According to Mark Sturrock, chief of cyber defense at Capitec, felons are cognizant that individuals will be obtaining their year-end bonus payments and will spend additional time and money online as the holiday season approaches. This makes it a lucrative time for cyber scams, which makes them more likely to occur.
According to Sturrock, as a direct consequence of this, dishonest individuals will remain on red alert, waiting to take advantage of the vulnerabilities exhibited by banking customers.
In accordance with a report published by Interpol in 2021, South Africa experienced 230 million cyber risk alerts between the months of January 2020 and February 2021. In addition to that, the nation saw a rise of one hundred percent in fraudulent internet banking application activity. According to Capitec, South Africa is regarded as having the third-highest amount of victims of cyberattacks anywhere in the world.
According to the bank, the most common method that cybercriminals use to commit digital crimes is not hacking a product but rather deceiving the customer of that product.
“Therefore, despite the fact that banking institutions can incorporate rigorous cybersecurity protocols to safeguard customers and make online banking secure, cybercriminals will still quickly develop innovative methods for utilizing data to defraud victims by taking advantage of customers’ vulnerabilities,”
In the beginning of this year, the South African Banking Risk Information Centre (SABRIC) released its Yearly Crime Statistics, which revealed an increase in the number of calls from scam artists imitating bank officials. This particular type of fraud is notoriously known as vishing (or voice phishing).
“In this specific example, the online criminal poses as a bank manager in order to convince victims to disclose confidential material that can be used to defraud them,” the author writes.
According to Capitec, if the scam artist is successful in their vishing attempts, they will use the data that they illegally obtained to impersonate the victim, gain access to money, or purchase items in the victim’s name. People have been urged by Capitec to take preventative measures to safeguard their finances by enhancing their online security and lowering the likelihood that they will become a victim of cybercrime. To ensure the highest level of security for your bank account, the bank offers the following four precautions:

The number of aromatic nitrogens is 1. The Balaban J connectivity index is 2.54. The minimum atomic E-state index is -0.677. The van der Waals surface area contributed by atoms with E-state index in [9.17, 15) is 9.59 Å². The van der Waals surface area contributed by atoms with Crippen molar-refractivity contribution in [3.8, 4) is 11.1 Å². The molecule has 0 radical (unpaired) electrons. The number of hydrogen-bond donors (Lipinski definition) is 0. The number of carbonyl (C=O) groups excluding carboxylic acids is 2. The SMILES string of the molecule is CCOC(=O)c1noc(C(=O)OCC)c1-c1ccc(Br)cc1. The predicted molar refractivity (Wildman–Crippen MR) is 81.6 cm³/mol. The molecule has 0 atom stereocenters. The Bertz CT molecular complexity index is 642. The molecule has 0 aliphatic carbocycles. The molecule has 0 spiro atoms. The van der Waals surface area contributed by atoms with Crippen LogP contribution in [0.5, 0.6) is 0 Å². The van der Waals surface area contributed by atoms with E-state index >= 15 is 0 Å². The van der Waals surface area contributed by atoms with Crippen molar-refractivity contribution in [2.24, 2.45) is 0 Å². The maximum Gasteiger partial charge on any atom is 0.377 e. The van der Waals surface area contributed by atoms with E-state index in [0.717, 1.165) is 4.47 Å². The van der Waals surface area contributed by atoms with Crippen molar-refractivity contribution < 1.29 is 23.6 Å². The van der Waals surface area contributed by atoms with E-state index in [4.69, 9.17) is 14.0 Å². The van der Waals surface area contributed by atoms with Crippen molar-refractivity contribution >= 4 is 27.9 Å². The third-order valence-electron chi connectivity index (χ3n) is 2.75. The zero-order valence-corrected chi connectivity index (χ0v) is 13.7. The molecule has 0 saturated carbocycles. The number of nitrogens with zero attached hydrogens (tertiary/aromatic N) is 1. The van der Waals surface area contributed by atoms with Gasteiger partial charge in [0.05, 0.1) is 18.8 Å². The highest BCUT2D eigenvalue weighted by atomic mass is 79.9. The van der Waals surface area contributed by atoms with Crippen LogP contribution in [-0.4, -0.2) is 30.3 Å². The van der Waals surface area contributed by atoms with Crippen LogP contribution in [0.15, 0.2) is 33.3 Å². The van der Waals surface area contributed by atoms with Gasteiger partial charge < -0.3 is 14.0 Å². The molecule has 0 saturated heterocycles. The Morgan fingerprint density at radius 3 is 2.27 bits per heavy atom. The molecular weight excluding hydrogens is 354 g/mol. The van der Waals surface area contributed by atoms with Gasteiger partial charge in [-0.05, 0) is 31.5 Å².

Try Not to Fall Prey to a Vishing Scam
According to Capitec, the fraudulent practice of vishing depends on con artists fooling you into thinking that they are calling you from a financial institution.
According to Capitec, in order to obtain data from you, they may even resort to using threats and persuasion techniques, such as threatening to shut down your checking account.
“In the vast majority of cases, fraudsters will act as though they are calling from your bank in order to report suspicious activity on your account. After that, they will ask you to verify the information associated with your bank accounts, such as your email account, street address, and some form of identification. They are capable of committing identity theft with the help of this information.
Be cautious of threats and time-sensitive demands, the bank advised, and never give out personal data over the phone or select suspicious links in text messages or on social media. In addition, pay attention to any suspicious language that the caller may use, and be wary of any urgent requests.
Make Sure That Your Online Banking Profiles Have Two-factor Authentication Turned on
You can improve the safety of your online banking by turning on two-factor authentication, also known as 2FA. According to Capitec, this security feature helps prevent unauthorized access to your accounts if cybercriminals gain access to your login details and passwords as a result of a data breach.
“Two-factor authentication, or 2FA, typically involves an authorization message being delivered to a backup device that is linked to the primary account. Examples of this include a verifying PIN that will be sent to your trustworthy smartphone via text message or an in-app prompt, both of which you will need to access from that device.
Make Sure Your Password is Both Difficult and Lengthy
A further line of defense against felons can be erected by picking a secure password with a length of between six and eighteen characters, preferably one that contains letters, numbers, and symbols.
“In addition, make sure you select a password that is not simple to guess or evident to individuals who know you, for example, the name of your dog that shows up in every other photo on your Instagram account,” said Capitec. “This will help prevent unauthorized access to your account.”
Altering passwords regularly is another effective measure to ward off cybercriminals. You should always keep in mind that you should never share your password or the PIN that you use for two-factor authentication with anyone, not even the employees of your bank, as they are not permitted to ask you for it.
Secure Your Device With a Biometric Identifier and/or a Password
Protecting a device from being hacked by criminals can be accomplished by using a pattern, numeric code, lengthy password, thumbprint, or face ID.
“Bank customers should familiarize themselves with the security protocols they should follow if they have any reason to believe that they have been a victim of online fraud. This is the most important step.” According to Sturrock, these include making an instant report of the offenses to the South African Police Service (SAPS) as well as attempting to contact the fraud line at their bank.